Health Care Fraud
Conservative estimates suggest that healthcare fraud costs $68 billion annually, which is about three percent of total healthcare expenditures. Some experts believe the costs of healthcare fraud may be as high as $230 billion. Whistleblowers play an important part in reducing fraud and the related expenses. Protection of whistleblowers is vital to encouraging people with knowledge of unlawful activity to step forward.
Schneider Wallace Cottrell Konecky Wotkyns LLP was established almost a quarter-century ago and has grown into a top national litigation law firm. We often take on complex issues surrounding fraud and whistleblowing in the medical industry. Our lawyers remain current on the latest healthcare scams and take a modern approach to resolving legal issues surrounding the fraud.
Common Healthcare Scams
Many healthcare schemes target Medicaid and Medicare government programs. Fraud targeting private insurance groups is also common. Whistleblowers are in a position to learn about and report the fraud, including:
- Kickbacks occur when a medical provider accepts, offers, solicits or pays remuneration in exchange for inducing, referring, or otherwise generating business or sales. For instance, a doctor is not permitted to accept a portion of Medicare payment for referring a patient to an imaging center for x-rays.
- Upcoding involves billing for services or goods at a higher level than the actual service or product provided. For example, a doctor might bill for a complex surgery procedure upon having performed a much simpler outpatient procedure.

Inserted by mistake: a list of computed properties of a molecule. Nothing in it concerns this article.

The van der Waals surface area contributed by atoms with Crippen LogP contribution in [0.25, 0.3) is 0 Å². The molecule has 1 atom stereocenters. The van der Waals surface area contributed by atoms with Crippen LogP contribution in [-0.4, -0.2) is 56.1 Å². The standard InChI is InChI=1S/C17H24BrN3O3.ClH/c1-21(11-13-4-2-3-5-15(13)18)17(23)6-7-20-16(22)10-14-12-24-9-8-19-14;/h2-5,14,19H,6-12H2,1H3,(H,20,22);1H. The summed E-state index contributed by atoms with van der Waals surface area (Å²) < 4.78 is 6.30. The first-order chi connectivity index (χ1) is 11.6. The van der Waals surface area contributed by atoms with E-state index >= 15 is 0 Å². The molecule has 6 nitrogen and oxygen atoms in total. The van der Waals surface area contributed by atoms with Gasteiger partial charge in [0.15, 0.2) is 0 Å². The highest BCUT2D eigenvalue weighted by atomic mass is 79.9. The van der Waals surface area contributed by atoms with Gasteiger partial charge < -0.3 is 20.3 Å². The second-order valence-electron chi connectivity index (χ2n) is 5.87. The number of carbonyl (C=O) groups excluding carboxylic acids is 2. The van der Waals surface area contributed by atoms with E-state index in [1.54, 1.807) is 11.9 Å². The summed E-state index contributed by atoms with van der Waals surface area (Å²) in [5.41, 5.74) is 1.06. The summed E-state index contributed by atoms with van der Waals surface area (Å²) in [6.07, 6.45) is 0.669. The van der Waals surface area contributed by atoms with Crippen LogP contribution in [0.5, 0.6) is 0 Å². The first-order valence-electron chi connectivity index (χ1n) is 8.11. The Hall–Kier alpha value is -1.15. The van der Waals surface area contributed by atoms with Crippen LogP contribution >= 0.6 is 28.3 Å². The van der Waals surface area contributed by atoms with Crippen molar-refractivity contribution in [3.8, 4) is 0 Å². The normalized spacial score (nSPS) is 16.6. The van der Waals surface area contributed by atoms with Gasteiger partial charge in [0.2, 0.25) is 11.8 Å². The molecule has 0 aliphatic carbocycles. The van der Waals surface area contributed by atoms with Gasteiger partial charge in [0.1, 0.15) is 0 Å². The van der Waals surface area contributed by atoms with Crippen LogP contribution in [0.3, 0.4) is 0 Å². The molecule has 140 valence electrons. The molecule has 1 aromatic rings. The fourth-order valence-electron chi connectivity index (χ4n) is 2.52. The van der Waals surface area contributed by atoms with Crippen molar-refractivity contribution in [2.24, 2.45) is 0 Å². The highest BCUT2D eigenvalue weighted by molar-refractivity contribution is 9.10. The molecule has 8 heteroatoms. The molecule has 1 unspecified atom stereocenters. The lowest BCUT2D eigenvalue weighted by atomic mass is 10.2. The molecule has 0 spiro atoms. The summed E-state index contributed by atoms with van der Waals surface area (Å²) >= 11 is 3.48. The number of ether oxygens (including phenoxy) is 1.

- Billing for unnecessary services or products is also unlawful. Doctors are entitled to differences in medical opinion. In this case, a doctor may argue that the item was medically necessary and the issue of a doctor’s ability to make autonomous medical decisions that benefit the patient might come into play. An expert might shed light on the reasons a procedure or product was appropriate or inappropriate under a given circumstance.
- Billing for services of products not provided is illegal. In these cases, the medical professional might bill Medicaid for procedures the doctor did not perform or medical aids or medication not actually furnished to the patient.
- Unbundling describes billing for individual items that are generally billed as one item. For example, a laboratory usually charges a set price to test a series of vitamin deficiencies, such as iron, folic acid and D, in one blood panel. If instead, the doctor or lab charges for each individual test, the cost generally increases considerably.
- Charging for an unseen patient includes charging for doctors’ appointments for patients who do not exist or were not seen by the doctor.
- Medical identify theft is generally perpetrated by a patient to obtain medical care under an assumed name. The patient might steal another patient’s identity or the doctor’s identity, an act that is often related to the illegal sale and distribution of prescription narcotics.
Learn More About Medical Fraud Issues that Can Give Rise to Litigation
Learn more about health care fraud litigation and the rights of whistleblowers and medical providers at an appointment with Schneider Wallace. We have offices in Houston, San Francisco or Scottsdale and litigate in jurisdictions throughout the country in state and federal administrative agencies and courts.